Sunday walks #2

Sunday 19th February


Many things to write of in the aftermath of a lovely Sunday, but I think that the feeling of surprise comes at the top of my agenda.  Surprise at what’s there, what we’re missing and what could be. Had a very strange feeling when I went to look back on the route that we took, tried to drop the little man in on Google maps in order to see if I’m finding the right location, and to discover that there is ‘no data available’.  Instead, all that there is, is unlabelled, uncoloured mass.  No roads, no paths, no pictures.  And yet the sights we saw!

Sights that were characterised by confusion.  What is this place? An industrial wasteland that is history-rich, foreboding pylons towering over ivy tombstones, motorcyclists tearing through.  As far from the Information Commons as imaginable.  And descending into real-world really-known Sheffield, Hillsborough College star-trek piercing spikes and casino plants with a car-park too big.  Graffiti: ‘YOU BET WE DIE’.  Animal rights over the dogs at Owlerton?  A morbid reminder reflecting graveyard poetry?  The drain on community of gambling, and these money-making cold-houses?  KFC drive through.  Drive-thru.

So to start at the beginning, we rambled in through Kelham Island’s beautiful derelict waterway woven flat-lands.  Something to savour in a city of hills!  Bricked in doorways and broken windows, eerie sunlight and old oil-lamps, beautifully simple lettering and works of all kinds, bridges and bricks, one wall with the other three missing, three walls with the one missing, cobbled streets, chimneys, large-scale machinery.  So easy to romanticise!  ‘GLOBE WORKS’ reminds me of Sheffield’s influence worldwide.  This was the centre, where it all began.  And now the abandoned steelworks are adjacent to abandoned apartments.  Luxury apartments that appeared too late for the housing boom and so exist almost as empty as their neighbours.  Yet they were never full.  Round the back of such shiny, new, urban renovation schematisation we walk over weeds and rubbish dumps, weave between heaps of rubble.  As if it’s a bomb site, vast areas are reduced to these heaps, among which tin cans are oxidised, vodka bottles are emptied.  Tyres, bin bags, strange greenery, wire fencing, and occasional warning signs are found.

I don’t know how many times it is acceptable to use the word ‘abandoned’ in one piece of writing, but I’m pretty sure that I could push the boundaries here.  Buildings at all stages of delapidisation, in the depths of the process of decay.   We walk along this sludge mud-track and see but one truck driven by but one man, clearly a little confused.  A Sunday football friendly takes place somewhere unseeable, and again I hear – “what is this place?”  We find ourselves in the most uneven terrains of ups and downs and diagonals, irreducible to straight lines.  There are no straight lines in nature.  A cemetery crowded and fertile, mystified in filtered light, recent burials with only thirty years to their name are found, yet no sign of even a trace of a fresh bouquet.  Further up the hill, across an (abandoned?) railway track, a field of sorts, and a view.  Beyond the crooked fluid entanglement of gravestones and ivy lies grey stone and clarity.   Electricity in the making, the hearable static crackles.  Iron, concrete, brick.  Sturdy, imposing, fixed.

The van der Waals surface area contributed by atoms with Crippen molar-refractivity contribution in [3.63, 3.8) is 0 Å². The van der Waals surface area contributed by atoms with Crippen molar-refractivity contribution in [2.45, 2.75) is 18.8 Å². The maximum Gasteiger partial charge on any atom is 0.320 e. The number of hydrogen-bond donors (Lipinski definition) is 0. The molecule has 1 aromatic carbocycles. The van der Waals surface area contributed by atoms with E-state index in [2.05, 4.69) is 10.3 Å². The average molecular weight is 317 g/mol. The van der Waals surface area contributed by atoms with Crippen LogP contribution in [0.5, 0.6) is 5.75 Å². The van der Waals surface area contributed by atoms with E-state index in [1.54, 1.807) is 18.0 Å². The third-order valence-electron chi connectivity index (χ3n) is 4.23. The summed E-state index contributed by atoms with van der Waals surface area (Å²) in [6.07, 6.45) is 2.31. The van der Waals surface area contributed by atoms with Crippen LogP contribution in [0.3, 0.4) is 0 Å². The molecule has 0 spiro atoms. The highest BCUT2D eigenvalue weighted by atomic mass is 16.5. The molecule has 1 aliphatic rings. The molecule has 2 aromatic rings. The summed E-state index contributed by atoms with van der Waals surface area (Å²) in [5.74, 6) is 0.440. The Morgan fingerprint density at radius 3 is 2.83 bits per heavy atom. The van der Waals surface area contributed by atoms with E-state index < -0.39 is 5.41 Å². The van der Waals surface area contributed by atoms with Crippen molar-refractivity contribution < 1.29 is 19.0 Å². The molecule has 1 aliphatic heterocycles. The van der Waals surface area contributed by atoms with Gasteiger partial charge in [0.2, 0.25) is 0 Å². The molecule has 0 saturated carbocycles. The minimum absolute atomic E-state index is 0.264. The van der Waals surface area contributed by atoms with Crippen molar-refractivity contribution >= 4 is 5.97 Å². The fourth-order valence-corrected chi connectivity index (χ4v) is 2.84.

And so we come to the question – what to do?  With what we’ve seen, with what has sparked, with what there is to see or spark.

Tanya Hart, 2012

Sunday walks #1

Wake up to a very sunny morning. Maybe early spring? Flinty crispness in the air. Wince at the shards of metallic light thrown across dirty, dishevelled garden, struggling and slothful, crippled with winter’s hangover. Or my neglect. Headline news on the French radio. Whitney Houston’s funeral. Buried in a silver coffin. Marine Le Pen. Most of the meat in the Paris region is halal and no one even knows. Spokesperson for the French meat industry. I assure you this has no impact on the quality of the meat produced and sold. William Hague on the TV politics show. Eurozone countries signed up for this. Germanic discipline. Iran’s nuclear programme. Is Israel planning a strike? The US is not sharing any plans with the UK. We know nothing. Bring Iran to the negotiating table. The threat of a new cold war. Arms race. Without the safeguards we had in the old cold war. In the house opposite, a slightly deflated, crumpling balloon droops over Christ on the windowsill.

On Sunday we walked from the Ship Inn to Kelham Island, curling around the back of the Riverside pub and down along Mowbray Street… Then past the Crystal Suite to the Farfield Inn on Neepsend Lane, before joining the river Don where it courses unseen alongside Penistone Road… Finally we make our way down the almost impassable  track to the Wardsend Cemetery, our feet clogged and heavy with viscous mud. The noise of motocross and electricity lines crackling overhead. The inscription on a tombstone reminds us: our fate awaits you too.

ACJ 2012

Upperthorpe Grocery Store. Photograph by Neil Theasby.

Read Gareth Parry’s response to the walk here: Abandoned